ZKGC New Energy, an EV Charging Startup, Seeks Pink Sheet Trading

The startup is building a presence in "China's Hawaii" - Hainan province, where fuel vehicles will be banned in 2030.
Jan. 26, 2022 22:18
ZKGC New Energy, an EV Charging Startup, Seeks Pink Sheet Trading

(CapitalWatch, Jan. 26, New York) ZKGC New Energy Ltd., a microcap that manages EV charging stations in China's Hainan province, has filed with the U.S. Securities and Exchange Commission to become quoted on the OTC Market.

ZKGC is an offshore holding company whose operating business, linked through a variable interest entity contractual arrangement, is located in Haikou City, Hainan province. The VIE, Hainan ZKGC, builds and operates charging stations for electric vehicles, as well as the software platform for monitoring and management of the stations.

The company is offering 3 million of its ordinary shares at 30 cents apiece from insider stockholders for over-the-counter trading. The maximum offering price would come to $1 million, which ZKGC will not receive as proceeds. The company has a total of 13 million shares outstanding.

ZKGC began its operations in August 2020. From then and through May 2021, it has generated $320,012 in revenue on $35,806 in net income.

Currently present in 18 cities of Hainan province, ZKGC aims to become a dominant player in the province during 2022 and then expand throughout southeast China, according to the filing.

The location of ZKGC is significant: Hainan province, which is China's smallest and is actually a set of islands, was the first Chinese province to set a deadline on fossil fuel cars. It was 2019 when the provincial government announced a ban on the sales of fuel vehicles starting in 2030. Now, the islands, sometimes called China's Haiwaii for its resorts and beaches, strives to become a green energy zone and has supported related projects.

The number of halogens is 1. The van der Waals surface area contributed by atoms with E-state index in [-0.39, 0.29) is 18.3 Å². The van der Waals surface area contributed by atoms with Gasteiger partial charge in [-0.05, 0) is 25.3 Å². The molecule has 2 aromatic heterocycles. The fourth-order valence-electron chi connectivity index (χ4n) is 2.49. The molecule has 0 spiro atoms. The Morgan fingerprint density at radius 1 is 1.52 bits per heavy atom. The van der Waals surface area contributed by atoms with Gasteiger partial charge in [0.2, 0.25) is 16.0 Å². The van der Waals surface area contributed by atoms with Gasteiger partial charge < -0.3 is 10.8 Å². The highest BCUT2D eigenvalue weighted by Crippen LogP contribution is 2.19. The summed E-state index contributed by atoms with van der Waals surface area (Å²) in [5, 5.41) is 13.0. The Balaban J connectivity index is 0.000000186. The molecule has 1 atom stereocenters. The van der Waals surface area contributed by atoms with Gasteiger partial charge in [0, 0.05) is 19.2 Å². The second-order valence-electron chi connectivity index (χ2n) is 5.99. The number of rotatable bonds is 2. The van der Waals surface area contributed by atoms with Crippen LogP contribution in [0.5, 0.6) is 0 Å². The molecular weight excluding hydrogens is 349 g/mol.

Thus, in its prospectus, ZKGC writes: "The government of Hainan Province has provided financial support to the expansion of EV charging infrastructure, primarily in the form of purchaser rebates and interest free loans." In addition, the province subsidizes certain purchases of EVs, encourages insurers to provide preferential premiums for EVs, charges reduced parking fees, and other perks.

Haikou is the production base of Haima Automobile, a subsidiary of FAW Group. Operating for 30 years, Shenzhen-listed Haima makes minivans and new energy vehicles – among its partners was the EV maker XPeng (NYSE: XPEV; HKEX: 9868), with which U.S. investors may be more familiar. According to PanDaily, Haima produced XPeng's first car, the G3, before the latter set up its own production lines. The Haima-XPeng partnership has ended last month, with Haima now selling four models: a plug-in hybrid, a pure electric car, and two fuel cars.

Meanwhile, China's national policies on electric vehicles have become less preferential recently. This year, subsidies to new energy vehicles are cut by 30% and will be eliminated completely by the end of 2022. The change was initially planned for 2020, but the Covid-19 pandemic had delayed the subsidy curbs. Instead, Beijing implemented a less drastic subsidy-cutting plan, reducing them by 10% in 2020, then by 20% last year, and by 30% in 2022. This has weighed on China-based EV stocks including XPeng, Li Auto (Nasdaq: LI; HKEX: 2015), and Nio (NYSE: NIO).

Still, China continues to widely support the EV industry and promote the shift to green energy transportation. It continues to provide consumption and sales tax exemptions, and waives 50% of vehicle registration fees, as ZKGC noted in its filing. Nationwide, China has a goal of 40% of all car sales to be EVs by 2030. The development of EV charging infrastructure is also a matter of national policy.